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The Role of Vitamin D in Fertility and during Pregnancy and Lactation: A Review of Clinical Data

Department of Internal Medicine, Division of Endocrinology and Diabetology, Medical University of Graz, Auenbruggerplatz 15, 8036 Graz, Austria
Clinic for Thoracic and Cardiovascular Surgery, Heart Center North Rhine-Westfalia, Ruhr University Bochum, Georgstraße 11, D-32545 Bad Oeynhausen, Germany
Department of Clinical Chemistry and Laboratory Medicine, University Hospital of the Saarland, Building 57, D-66421 Homburg/Saar, Germany
Institute of Food Science and Human Nutrition, Leibniz University Hannover, Am Kleinen Felde 30, D-30167 Hannover, Germany
Department of Biochemistry, Radioimmunology and Experimental Medicine, The Children’s Memorial Health Institute, Aleja Dzieci Polskich 20 Str, 04730 Warsaw, Poland
Department of Obstetrics and Gynecology, University of Zaragoza, Faculty of Medicine, Lozano-Blesa University Hospital, Domingo Miral s/n, 50009 Zaragoza, Spain
Division of Endocrinology and Metabolism, First Department of Internal Medicine, Medical School, Aristotle University of Thessaloniki, AHEPA Hospital, 55535 Thessaloniki, Greece
Medical Clinic V (Nephrology, Hypertensiology, Rheumatology, Endocrinology, Diabetology), Medical Faculty Mannheim, University of Heidelberg, Theodor- Kutzer-Ufer 1-3, D-68167 Mannheim, Germany
Clinical Institute of Medical and Chemical Laboratory Diagnostics, Medical University of Graz, Auenbruggerplatz 15, 8036 Graz, Austria
SYNLAB Academy, SYNLAB Holding Deutschland GmbH, P5, 7, D-68161 Mannheim and Augsburg, Germany
Author to whom correspondence should be addressed.
Int. J. Environ. Res. Public Health 2018, 15(10), 2241;
Submission received: 5 September 2018 / Revised: 29 September 2018 / Accepted: 29 September 2018 / Published: 12 October 2018
(This article belongs to the Special Issue Vitamin D and Public Health)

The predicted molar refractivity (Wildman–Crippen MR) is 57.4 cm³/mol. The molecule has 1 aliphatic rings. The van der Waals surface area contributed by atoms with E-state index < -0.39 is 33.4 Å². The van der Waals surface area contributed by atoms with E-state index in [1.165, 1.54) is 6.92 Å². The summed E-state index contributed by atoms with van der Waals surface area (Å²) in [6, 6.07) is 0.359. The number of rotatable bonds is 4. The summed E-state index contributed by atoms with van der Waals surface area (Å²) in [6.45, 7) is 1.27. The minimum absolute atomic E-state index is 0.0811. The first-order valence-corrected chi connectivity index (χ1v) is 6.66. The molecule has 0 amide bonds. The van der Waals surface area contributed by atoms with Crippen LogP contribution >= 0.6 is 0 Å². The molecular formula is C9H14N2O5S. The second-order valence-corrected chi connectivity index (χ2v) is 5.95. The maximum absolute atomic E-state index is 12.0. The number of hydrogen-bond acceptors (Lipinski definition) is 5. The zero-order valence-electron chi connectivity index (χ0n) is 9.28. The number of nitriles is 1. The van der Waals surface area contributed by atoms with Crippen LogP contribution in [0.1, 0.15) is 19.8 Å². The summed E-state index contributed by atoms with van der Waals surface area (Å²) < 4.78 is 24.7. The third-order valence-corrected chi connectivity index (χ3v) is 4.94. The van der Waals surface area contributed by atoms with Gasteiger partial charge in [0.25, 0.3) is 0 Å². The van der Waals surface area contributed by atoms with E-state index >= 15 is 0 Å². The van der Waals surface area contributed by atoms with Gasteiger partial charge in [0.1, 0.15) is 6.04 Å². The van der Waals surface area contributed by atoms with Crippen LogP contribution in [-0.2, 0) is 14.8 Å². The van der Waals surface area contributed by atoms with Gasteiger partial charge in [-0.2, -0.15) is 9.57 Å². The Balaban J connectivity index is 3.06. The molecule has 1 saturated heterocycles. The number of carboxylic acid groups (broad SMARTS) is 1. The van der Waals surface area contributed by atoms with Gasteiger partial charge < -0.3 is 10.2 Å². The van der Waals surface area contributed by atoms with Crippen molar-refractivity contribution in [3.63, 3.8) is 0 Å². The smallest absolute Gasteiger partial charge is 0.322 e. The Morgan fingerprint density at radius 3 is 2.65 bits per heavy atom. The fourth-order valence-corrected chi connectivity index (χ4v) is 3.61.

Vitamin D deficiency is common and there exists a huge gap between recommended dietary vitamin D intakes and the poor vitamin D supply in the general population. While vitamin D is important for musculoskeletal health, there are accumulating data suggesting that vitamin D may also be important for fertility, pregnancy outcomes and lactation. Significant changes in vitamin D metabolism during pregnancy such as increased production of the “active vitamin D hormone” calcitriol support the important role of vitamin D in this setting. Observational studies show that vitamin D deficiency is a risk marker for reduced fertility and various adverse pregnancy outcomes and is associated with a low vitamin D content of breast milk. Meta-analyses of randomized controlled trials (RCTs) document that physiological vitamin D supplementation during pregnancy is safe and improves vitamin D and calcium status, thereby protecting skeletal health. Although certain RCTs and/or meta-analyses reported some other beneficial effects, it is still not clear whether vitamin D supplementation improves fertility or decreases the risk of adverse pregnancy outcomes such as low birth weight, pre-eclampsia and neonatal mortality, or reduces wheeze/asthma in the infants. Nevertheless, vitamin D supplementation in pregnant women is frequently required to achieve a sufficient vitamin D status as recommended by nutritional vitamin D guidelines. In this review, we provide an overview of systematic reviews, meta-analyses and large trials reporting clinical data on the role of vitamin D for fertility, pregnancy and lactation.